FBI Springfield Warns of Sextortion Schemes Targeting Children
As the country marks April as National Child Abuse Prevention Month, the FBI Springfield Field Office is warning parents and caregivers about incidents involving sextortion of minors.
Sextortion begins when an adult contacts a minor over any online platform used to meet and communicate, such as a game, app, or social media account. The perpetrator (posing as a minor) uses deception and manipulation to convince other minors, usually 14 to 17 years old, to engage in explicit activity over video, which is then secretly recorded by the perpetrator. The perpetrator then reveals they made the recordings and attempts to extort the victim for money to prevent them from being posted online.
Sextortion is a crime. The coercion of a minor by an adult to produce what is considered Child Sexual Abuse Material carries heavy penalties, which can include up to life sentences for the offender. To make the victimization stop, children typically have to come forward to someone—normally a parent, teacher, caregiver, or law enforcement. The embarrassment children feel from the activity they were duped to engage in is what typically prevents them from coming forward. Sextortion offenders may have hundreds of victims around the world, so coming forward to help law enforcement identify the offender may prevent countless other incidents of sexual exploitation to that victim and others.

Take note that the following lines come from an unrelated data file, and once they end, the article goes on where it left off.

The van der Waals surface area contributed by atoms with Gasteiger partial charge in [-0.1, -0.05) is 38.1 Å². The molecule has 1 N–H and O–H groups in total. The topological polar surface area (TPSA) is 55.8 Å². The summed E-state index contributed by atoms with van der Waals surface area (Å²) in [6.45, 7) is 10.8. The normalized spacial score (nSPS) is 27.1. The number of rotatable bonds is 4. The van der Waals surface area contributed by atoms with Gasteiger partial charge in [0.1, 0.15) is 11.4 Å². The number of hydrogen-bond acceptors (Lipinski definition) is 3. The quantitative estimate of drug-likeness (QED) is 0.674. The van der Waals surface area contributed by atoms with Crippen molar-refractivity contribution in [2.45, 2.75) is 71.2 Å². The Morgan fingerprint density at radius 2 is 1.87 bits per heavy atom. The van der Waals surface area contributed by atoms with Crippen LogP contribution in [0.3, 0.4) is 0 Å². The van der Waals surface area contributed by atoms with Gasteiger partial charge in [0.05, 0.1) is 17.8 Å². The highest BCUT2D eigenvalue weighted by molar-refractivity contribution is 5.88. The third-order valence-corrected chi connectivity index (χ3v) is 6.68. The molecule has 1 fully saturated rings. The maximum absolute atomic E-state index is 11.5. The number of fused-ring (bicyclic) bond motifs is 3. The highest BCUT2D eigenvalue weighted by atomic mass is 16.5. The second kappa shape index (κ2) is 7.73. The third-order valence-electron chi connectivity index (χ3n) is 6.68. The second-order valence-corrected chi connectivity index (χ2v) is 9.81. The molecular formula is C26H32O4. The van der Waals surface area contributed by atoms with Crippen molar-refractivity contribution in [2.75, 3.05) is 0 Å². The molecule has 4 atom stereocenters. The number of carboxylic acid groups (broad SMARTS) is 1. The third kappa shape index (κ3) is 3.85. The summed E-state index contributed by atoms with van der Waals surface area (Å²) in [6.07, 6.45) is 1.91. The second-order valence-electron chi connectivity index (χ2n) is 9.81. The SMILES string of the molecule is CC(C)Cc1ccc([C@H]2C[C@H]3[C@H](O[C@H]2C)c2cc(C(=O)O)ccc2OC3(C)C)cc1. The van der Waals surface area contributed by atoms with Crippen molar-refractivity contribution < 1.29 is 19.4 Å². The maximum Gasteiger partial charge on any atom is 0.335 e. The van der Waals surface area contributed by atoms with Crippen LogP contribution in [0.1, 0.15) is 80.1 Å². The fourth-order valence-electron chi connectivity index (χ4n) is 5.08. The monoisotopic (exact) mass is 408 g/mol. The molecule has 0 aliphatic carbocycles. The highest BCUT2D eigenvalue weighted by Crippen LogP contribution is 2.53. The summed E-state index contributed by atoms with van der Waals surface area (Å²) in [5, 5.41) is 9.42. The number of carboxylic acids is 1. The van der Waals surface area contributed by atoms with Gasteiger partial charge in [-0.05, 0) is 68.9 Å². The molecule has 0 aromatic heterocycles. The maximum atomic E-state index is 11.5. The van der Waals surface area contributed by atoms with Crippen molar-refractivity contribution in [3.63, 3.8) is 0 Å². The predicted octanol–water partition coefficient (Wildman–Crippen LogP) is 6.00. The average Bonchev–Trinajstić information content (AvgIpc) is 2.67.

“The FBI is dedicated to the investigation and prevention of the victimization of children,” says FBI Springfield Field Office Special Agent in Charge David Nanz. “The first line of defense against sextortion is parents, educators, and caregivers having important discussions about online safety. Because these crimes can cause immeasurable harm to victims, it’s important to take measures to ensure they never happen. However, the reality is—they do—and when it happens, the FBI strongly encourages anyone with information to notify us immediately so we can use every available resource to hold perpetrators accountable for their actions and prevent further abuse.”
The FBI provides the following tips to protect you and your children online:
- Be selective about what you share online, especially your personal information and passwords. If your social media accounts are open to everyone, a predator may be able to figure out a lot of information about you or your children.
- Be wary of anyone you encounter for the first time online. Block or ignore messages from strangers.
- Be aware that people can pretend to be anything or anyone online. Videos and photos are not proof that a person is who they claim to be.
- Be suspicious if you meet someone on a game or app and they ask you to start talking to them on a different platform.
- Encourage your children to report suspicious behavior to a trusted adult.
If you believe you or someone you know is the victim of sextortion:
- Contact FBI Springfield (217-522-9675), the FBI’s Internet Crime Complaint Center, or the National Center for Missing and Exploited Children (1-800-THE-LOST or Cybertipline).
- Do not delete anything before law enforcement is able to review it.
- Tell law enforcement everything about the encounters you had online; it may be embarrassing, but it is necessary to find the offender.
In 2021, the IC3 received over 18,000 sextortion-related complaints, with losses over $13.6 million. This number reflects all types of sextortion reported, not just this particular scheme.
More information about sextortion can be found online.